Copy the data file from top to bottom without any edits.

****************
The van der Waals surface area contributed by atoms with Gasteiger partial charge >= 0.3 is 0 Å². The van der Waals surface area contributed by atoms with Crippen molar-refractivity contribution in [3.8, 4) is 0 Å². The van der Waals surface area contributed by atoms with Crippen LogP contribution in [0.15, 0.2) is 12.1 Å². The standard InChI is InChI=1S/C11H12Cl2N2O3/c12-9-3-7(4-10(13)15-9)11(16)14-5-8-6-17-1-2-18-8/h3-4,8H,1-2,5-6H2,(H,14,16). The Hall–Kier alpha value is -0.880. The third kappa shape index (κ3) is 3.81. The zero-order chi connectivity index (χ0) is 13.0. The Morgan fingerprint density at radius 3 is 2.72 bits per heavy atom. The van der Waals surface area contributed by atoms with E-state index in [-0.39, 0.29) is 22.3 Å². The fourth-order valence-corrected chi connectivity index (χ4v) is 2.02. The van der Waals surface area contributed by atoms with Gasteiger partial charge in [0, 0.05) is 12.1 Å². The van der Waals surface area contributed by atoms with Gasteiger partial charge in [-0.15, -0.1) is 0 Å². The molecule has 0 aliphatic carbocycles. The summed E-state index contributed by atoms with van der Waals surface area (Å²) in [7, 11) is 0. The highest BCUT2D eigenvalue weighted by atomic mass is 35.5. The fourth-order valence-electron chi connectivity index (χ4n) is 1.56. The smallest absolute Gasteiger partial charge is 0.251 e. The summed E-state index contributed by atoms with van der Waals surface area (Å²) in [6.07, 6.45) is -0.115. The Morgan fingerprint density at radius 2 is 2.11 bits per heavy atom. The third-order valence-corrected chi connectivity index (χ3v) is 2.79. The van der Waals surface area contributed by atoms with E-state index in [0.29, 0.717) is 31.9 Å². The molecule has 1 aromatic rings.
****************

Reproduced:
The van der Waals surface area contributed by atoms with Gasteiger partial charge >= 0.3 is 0 Å². The van der Waals surface area contributed by atoms with Crippen molar-refractivity contribution in [3.8, 4) is 0 Å². The van der Waals surface area contributed by atoms with Crippen LogP contribution in [0.15, 0.2) is 12.1 Å². The standard InChI is InChI=1S/C11H12Cl2N2O3/c12-9-3-7(4-10(13)15-9)11(16)14-5-8-6-17-1-2-18-8/h3-4,8H,1-2,5-6H2,(H,14,16). The Hall–Kier alpha value is -0.880. The third kappa shape index (κ3) is 3.81. The zero-order chi connectivity index (χ0) is 13.0. The Morgan fingerprint density at radius 3 is 2.72 bits per heavy atom. The van der Waals surface area contributed by atoms with E-state index in [-0.39, 0.29) is 22.3 Å². The fourth-order valence-corrected chi connectivity index (χ4v) is 2.02. The van der Waals surface area contributed by atoms with Gasteiger partial charge in [0, 0.05) is 12.1 Å². The van der Waals surface area contributed by atoms with Gasteiger partial charge in [-0.15, -0.1) is 0 Å². The molecule has 0 aliphatic carbocycles. The summed E-state index contributed by atoms with van der Waals surface area (Å²) in [7, 11) is 0. The highest BCUT2D eigenvalue weighted by atomic mass is 35.5. The fourth-order valence-electron chi connectivity index (χ4n) is 1.56. The smallest absolute Gasteiger partial charge is 0.251 e. The summed E-state index contributed by atoms with van der Waals surface area (Å²) in [6.07, 6.45) is -0.115. The Morgan fingerprint density at radius 2 is 2.11 bits per heavy atom. The third-order valence-corrected chi connectivity index (χ3v) is 2.79. The van der Waals surface area contributed by atoms with E-state index in [0.29, 0.717) is 31.9 Å². The molecule has 1 aromatic rings.